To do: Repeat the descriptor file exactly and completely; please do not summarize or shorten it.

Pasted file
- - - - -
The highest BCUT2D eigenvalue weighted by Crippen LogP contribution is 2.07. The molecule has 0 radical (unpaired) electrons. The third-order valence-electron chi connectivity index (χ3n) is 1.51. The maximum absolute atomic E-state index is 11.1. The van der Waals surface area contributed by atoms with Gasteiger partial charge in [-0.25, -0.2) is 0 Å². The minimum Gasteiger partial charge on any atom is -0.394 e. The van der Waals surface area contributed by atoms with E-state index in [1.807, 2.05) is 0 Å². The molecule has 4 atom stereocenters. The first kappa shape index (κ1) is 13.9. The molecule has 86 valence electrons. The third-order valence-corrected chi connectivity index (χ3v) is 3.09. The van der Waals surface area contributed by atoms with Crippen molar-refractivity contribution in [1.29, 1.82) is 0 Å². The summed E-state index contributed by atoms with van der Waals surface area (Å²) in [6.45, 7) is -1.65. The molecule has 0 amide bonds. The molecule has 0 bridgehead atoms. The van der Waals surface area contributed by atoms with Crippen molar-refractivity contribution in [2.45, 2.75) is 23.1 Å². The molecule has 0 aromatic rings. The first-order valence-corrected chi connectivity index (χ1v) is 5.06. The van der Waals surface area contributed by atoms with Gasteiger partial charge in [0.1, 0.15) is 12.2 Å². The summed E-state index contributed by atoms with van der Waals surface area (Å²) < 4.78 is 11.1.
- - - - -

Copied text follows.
The highest BCUT2D eigenvalue weighted by Crippen LogP contribution is 2.07. The molecule has 0 radical (unpaired) electrons. The third-order valence-electron chi connectivity index (χ3n) is 1.51. The maximum absolute atomic E-state index is 11.1. The van der Waals surface area contributed by atoms with Gasteiger partial charge in [-0.25, -0.2) is 0 Å². The minimum Gasteiger partial charge on any atom is -0.394 e. The van der Waals surface area contributed by atoms with E-state index in [1.807, 2.05) is 0 Å². The molecule has 4 atom stereocenters. The first kappa shape index (κ1) is 13.9. The molecule has 86 valence electrons. The third-order valence-corrected chi connectivity index (χ3v) is 3.09. The van der Waals surface area contributed by atoms with Crippen molar-refractivity contribution in [1.29, 1.82) is 0 Å². The summed E-state index contributed by atoms with van der Waals surface area (Å²) in [6.45, 7) is -1.65. The molecule has 0 amide bonds. The molecule has 0 bridgehead atoms. The van der Waals surface area contributed by atoms with Crippen molar-refractivity contribution in [2.45, 2.75) is 23.1 Å². The molecule has 0 aromatic rings. The first-order valence-corrected chi connectivity index (χ1v) is 5.06. The van der Waals surface area contributed by atoms with Gasteiger partial charge in [0.1, 0.15) is 12.2 Å². The summed E-state index contributed by atoms with van der Waals surface area (Å²) < 4.78 is 11.1.